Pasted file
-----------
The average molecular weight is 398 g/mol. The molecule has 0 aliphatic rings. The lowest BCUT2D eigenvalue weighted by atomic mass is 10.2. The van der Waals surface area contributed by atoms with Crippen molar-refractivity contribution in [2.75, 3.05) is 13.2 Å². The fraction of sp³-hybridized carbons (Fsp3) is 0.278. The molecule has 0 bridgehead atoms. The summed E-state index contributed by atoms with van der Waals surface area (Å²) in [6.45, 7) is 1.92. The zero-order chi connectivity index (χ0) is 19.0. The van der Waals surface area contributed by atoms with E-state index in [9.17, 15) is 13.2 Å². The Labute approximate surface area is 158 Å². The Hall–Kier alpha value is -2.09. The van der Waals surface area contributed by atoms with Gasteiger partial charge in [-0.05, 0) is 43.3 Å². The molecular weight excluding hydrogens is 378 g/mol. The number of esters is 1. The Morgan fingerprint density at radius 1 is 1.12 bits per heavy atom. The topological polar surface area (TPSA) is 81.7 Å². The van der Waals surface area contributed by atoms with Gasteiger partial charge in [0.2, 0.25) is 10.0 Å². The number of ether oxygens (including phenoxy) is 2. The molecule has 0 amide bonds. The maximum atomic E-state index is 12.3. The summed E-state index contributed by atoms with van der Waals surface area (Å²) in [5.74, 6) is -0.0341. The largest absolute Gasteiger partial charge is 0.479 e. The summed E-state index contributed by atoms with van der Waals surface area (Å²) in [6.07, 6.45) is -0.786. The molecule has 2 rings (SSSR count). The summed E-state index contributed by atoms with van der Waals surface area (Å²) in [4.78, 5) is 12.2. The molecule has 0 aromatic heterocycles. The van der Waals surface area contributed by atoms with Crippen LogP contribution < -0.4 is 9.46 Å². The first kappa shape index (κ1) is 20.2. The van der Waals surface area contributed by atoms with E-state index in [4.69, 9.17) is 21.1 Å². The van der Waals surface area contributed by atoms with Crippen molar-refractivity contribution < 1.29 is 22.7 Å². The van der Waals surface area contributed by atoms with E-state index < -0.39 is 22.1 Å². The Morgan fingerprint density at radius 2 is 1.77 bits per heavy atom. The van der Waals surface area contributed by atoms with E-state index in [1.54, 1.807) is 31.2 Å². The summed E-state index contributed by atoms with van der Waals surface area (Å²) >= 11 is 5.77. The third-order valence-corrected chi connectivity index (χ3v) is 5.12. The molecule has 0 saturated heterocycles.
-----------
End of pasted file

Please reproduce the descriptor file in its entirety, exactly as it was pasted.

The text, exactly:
The average molecular weight is 398 g/mol. The molecule has 0 aliphatic rings. The lowest BCUT2D eigenvalue weighted by atomic mass is 10.2. The van der Waals surface area contributed by atoms with Crippen molar-refractivity contribution in [2.75, 3.05) is 13.2 Å². The fraction of sp³-hybridized carbons (Fsp3) is 0.278. The molecule has 0 bridgehead atoms. The summed E-state index contributed by atoms with van der Waals surface area (Å²) in [6.45, 7) is 1.92. The zero-order chi connectivity index (χ0) is 19.0. The van der Waals surface area contributed by atoms with E-state index in [9.17, 15) is 13.2 Å². The Labute approximate surface area is 158 Å². The Hall–Kier alpha value is -2.09. The van der Waals surface area contributed by atoms with Gasteiger partial charge in [-0.05, 0) is 43.3 Å². The molecular weight excluding hydrogens is 378 g/mol. The number of esters is 1. The Morgan fingerprint density at radius 1 is 1.12 bits per heavy atom. The topological polar surface area (TPSA) is 81.7 Å². The van der Waals surface area contributed by atoms with Gasteiger partial charge in [0.2, 0.25) is 10.0 Å². The number of ether oxygens (including phenoxy) is 2. The molecule has 0 amide bonds. The maximum atomic E-state index is 12.3. The summed E-state index contributed by atoms with van der Waals surface area (Å²) in [5.74, 6) is -0.0341. The largest absolute Gasteiger partial charge is 0.479 e. The summed E-state index contributed by atoms with van der Waals surface area (Å²) in [6.07, 6.45) is -0.786. The molecule has 2 rings (SSSR count). The summed E-state index contributed by atoms with van der Waals surface area (Å²) in [4.78, 5) is 12.2. The molecule has 0 aromatic heterocycles. The van der Waals surface area contributed by atoms with Crippen LogP contribution < -0.4 is 9.46 Å². The first kappa shape index (κ1) is 20.2. The van der Waals surface area contributed by atoms with E-state index in [4.69, 9.17) is 21.1 Å². The van der Waals surface area contributed by atoms with Crippen molar-refractivity contribution < 1.29 is 22.7 Å². The van der Waals surface area contributed by atoms with E-state index < -0.39 is 22.1 Å². The Morgan fingerprint density at radius 2 is 1.77 bits per heavy atom. The van der Waals surface area contributed by atoms with E-state index in [1.54, 1.807) is 31.2 Å². The summed E-state index contributed by atoms with van der Waals surface area (Å²) >= 11 is 5.77. The third-order valence-corrected chi connectivity index (χ3v) is 5.12. The molecule has 0 saturated heterocycles.